Both 2020 and 2021 marked watershed moments in supply chain leaders’ commitment to diversity, equity and inclusion (DEI). Companies with existing commitments accelerated them. Companies that hadn’t prioritized DEI jumped in with statements, commitments and investments for improving the employee experience, supply chain ecosystems and communities.
The challenge is that, in late 2021, DEI’s urgency seems diminished, especially next to acute material and labor constraints. We’re in a situation in which some markets have fewer than one person available for each job opening. Are these difficulties, combined with organizational fatigue, crowding out carefully crafted DEI commitments?
Using Gartner client interactions as a gauge, it’s a distinct possibility.
Compared to a year ago, 3Q21 DEI-focused interactions in the supply chain team are now roughly half what they were. It would be a shame to lose the thread, squandering the work organizations have done so far, when associate engagement and retention are more crucial than ever. While some of the large, global supply chain organizations ($5B+) will be on track — given their higher propensity to commit to targets with management accountability behind them (see our research project with ASCM: 2021 Supply Chain Diversity, Equity & Inclusion Survey: Commitment Skyrockets, Requires Follow-Through) — less mature organizations are in danger of missing the DEI train permanently without recommitting now.
As many organizations are in the middle of performance-management and planning conversations with an eye on 2022, the timing seems right for a brief refresher. Based on Gartner research, here are things you can do as a supply chain leader to ensure that you will deliver on your DEI commitments. General engagement and retention results across demographics will also benefit from these practices.
- Activate your — and your peers’ — inclusive leader mindsets and actions with inclusion nudges. These can be integrated relatively easily into workflows. They target behaviors rather than beliefs. Some examples in promotion and succession-planning discussions at one leading manufacturer:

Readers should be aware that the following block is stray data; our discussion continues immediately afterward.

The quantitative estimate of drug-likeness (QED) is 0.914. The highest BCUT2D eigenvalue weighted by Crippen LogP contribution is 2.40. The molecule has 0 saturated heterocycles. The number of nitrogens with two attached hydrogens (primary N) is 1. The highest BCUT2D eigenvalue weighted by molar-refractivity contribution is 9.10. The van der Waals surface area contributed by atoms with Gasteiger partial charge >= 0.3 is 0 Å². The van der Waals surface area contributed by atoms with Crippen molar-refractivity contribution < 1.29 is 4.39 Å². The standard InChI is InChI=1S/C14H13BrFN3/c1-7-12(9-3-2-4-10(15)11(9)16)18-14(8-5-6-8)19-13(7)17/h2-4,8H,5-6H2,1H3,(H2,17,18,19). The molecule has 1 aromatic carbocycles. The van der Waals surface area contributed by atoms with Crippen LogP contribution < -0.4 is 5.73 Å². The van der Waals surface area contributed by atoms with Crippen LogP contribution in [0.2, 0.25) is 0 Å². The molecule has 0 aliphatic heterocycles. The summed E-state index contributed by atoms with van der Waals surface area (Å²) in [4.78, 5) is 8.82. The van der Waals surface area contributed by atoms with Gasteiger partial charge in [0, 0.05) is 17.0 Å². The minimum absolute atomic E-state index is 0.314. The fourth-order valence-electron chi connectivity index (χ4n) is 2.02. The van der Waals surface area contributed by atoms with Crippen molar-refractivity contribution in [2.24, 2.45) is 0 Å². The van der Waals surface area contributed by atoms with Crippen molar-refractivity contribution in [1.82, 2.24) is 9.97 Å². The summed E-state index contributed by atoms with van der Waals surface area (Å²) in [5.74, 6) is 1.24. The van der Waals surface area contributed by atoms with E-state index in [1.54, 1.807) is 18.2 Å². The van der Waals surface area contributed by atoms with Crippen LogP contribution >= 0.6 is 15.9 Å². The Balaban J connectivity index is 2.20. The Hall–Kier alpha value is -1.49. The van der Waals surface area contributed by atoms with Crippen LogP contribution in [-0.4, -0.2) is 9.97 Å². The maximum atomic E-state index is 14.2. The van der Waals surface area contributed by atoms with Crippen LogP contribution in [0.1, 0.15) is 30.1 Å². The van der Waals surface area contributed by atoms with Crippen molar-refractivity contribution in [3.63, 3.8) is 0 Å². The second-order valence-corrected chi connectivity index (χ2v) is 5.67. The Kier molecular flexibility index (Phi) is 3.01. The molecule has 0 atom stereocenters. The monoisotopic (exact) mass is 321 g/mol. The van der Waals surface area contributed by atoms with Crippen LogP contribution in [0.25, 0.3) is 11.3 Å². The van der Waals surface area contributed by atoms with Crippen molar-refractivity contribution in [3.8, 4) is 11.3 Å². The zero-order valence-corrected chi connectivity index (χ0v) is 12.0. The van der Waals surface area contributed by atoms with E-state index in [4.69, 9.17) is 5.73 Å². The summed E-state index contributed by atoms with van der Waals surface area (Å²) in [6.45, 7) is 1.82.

- Promotion presumptions. Everyone in the cohort is declared eligible for promotion, putting everyone on equal footing. Then leaders must discuss why each individual is not eligible for promotion.
- Visual cues. The names of women and underrepresented ethnicities are color-coded differently, giving simple yet effective visual representations of where underrepresented groups were in their organization’s hierarchy, talent assessments and succession lists.
- Bias champions. Individuals are tasked with looking out for biased language and feedback, asking questions like, “Is this feedback due to a capability gap or simply a work-style difference?” In one forum, leaders were provided a bell to ring if they detected a bias. That tool became a good vehicle to expose a potential bias and check for clarity before resuming the talent discussion.
- Secure commitments to policies and initiatives proven to improve inclusion. The Big Three that are successful in improving inclusion of women, underrepresented ethnicities and all generations are (1) flexible scheduling, (2) diverse interview panels and (3) diversity referral programs. Promoting diversity in succession planning and inclusive leader training are additional initiatives that produce results.
- Socialize progress made in key forums and in manager talk tracks with direct reports, as well as what you are working on to improve. Knowing as a leadership team that you are responsible not only for updating each other, but also the entire supply chain organization on a quarterly basis, can help keep things on track. “Reporting Diversity Metrics” in fact is one example of an activity with a higher-than-average inclusion outcome.
Finally, one small hack that has proven effective in organizations regardless of their size or maturity. When evaluating individuals’ contributions, fitness for an opportunity or promotion, ask, “What does this person add?” rather than “Does this person fit?” The latter question leads to more of the same — legions of Mini-Me’s. Focusing on the first question instead will open new doors.
Dana E. Stiffler
Research Vice President
Gartner Supply Chain
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